Franciscan priest and martyr. The son of William Wall, a Norfolk recusant, John Wall was educated at the English College, Douai (1633–41), and at the English College, Rome (1642–5), where he was ordained priest. He returned to England in 1648, staying on his way at Douai at the friary of St Bonaventure, where in 1651 he joined the Franciscan Order. In 1656 he returned to England, using the name Marsh, and worked for twenty-three years mainly in Warwickshire, based on Harvington Hall, which belonged to the Talbot family. In the anti-Catholic reaction caused by the ‘Popish Plot’ priests were sentenced to banishment, but Wall defied the proclamation. He was arrested at Rushock Court (Hereford and Worcester) and imprisoned at Worcester Castle, where he reconciled a number of prisoners to the Church of Rome. He was examined by the Privy Council and by Titus Oates, imprisoned at Newgate, and sent back to Worcester. Here on 17 August 1679 he was condemned, not for any involvement in a real or alleged plot, but simply for the fact of his priesthood. He was executed there five days later. In 1970 he was canonized by Paul VI as one of the Forty Martyrs of England and Wales. Feast: 25 October.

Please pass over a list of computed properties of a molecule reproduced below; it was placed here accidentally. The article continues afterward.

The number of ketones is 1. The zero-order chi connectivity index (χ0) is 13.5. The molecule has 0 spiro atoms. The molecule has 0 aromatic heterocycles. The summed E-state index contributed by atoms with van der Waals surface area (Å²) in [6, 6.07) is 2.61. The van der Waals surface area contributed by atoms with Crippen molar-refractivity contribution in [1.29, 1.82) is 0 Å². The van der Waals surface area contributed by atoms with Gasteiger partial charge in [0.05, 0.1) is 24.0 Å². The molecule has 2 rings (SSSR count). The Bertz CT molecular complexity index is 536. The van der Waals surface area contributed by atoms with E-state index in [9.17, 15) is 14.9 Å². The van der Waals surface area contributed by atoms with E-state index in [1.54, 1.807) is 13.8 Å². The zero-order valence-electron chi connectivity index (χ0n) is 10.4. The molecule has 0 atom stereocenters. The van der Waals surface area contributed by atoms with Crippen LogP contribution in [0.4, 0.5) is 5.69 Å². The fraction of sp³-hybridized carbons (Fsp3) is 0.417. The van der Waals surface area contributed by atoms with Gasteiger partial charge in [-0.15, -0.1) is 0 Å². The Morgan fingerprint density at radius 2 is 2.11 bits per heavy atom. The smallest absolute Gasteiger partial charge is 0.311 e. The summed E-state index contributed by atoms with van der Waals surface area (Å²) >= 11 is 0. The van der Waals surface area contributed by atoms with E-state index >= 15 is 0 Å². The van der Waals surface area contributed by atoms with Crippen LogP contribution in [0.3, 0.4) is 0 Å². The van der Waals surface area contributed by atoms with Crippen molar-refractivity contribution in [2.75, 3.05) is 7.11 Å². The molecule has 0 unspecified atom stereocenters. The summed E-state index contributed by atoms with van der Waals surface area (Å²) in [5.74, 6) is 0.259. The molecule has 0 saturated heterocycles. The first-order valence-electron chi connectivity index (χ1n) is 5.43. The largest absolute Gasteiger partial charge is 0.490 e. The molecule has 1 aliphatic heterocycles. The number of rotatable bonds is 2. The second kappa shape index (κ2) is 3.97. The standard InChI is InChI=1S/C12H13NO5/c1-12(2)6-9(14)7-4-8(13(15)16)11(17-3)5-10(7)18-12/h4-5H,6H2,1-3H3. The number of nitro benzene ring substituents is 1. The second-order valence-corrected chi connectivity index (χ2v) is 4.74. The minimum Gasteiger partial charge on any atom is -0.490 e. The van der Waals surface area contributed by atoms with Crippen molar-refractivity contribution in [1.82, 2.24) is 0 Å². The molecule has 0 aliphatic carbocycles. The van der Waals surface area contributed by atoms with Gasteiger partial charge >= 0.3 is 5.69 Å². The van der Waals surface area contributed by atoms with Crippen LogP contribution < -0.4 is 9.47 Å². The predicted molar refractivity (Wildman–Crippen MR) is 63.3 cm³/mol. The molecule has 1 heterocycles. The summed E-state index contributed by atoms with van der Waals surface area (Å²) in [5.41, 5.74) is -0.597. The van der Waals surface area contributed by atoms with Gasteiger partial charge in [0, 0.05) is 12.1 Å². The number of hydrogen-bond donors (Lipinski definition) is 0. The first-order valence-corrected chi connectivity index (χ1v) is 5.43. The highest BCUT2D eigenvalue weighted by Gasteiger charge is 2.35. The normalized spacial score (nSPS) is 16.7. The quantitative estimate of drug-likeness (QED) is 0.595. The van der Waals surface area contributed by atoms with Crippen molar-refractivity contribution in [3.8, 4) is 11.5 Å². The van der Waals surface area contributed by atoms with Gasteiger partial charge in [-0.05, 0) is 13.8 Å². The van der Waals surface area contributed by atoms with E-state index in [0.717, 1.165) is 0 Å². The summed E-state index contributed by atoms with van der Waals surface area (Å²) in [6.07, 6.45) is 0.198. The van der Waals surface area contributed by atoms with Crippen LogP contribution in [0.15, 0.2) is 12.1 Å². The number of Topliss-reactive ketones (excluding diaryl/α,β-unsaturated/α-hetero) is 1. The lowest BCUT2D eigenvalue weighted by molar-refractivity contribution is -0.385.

R. Challoner, Memoirs of Missionary Priests (ed. J. H. Pollen, 1928), pp. 550–5; F. Davey, Blessed John Wall (pamphlet, 1961).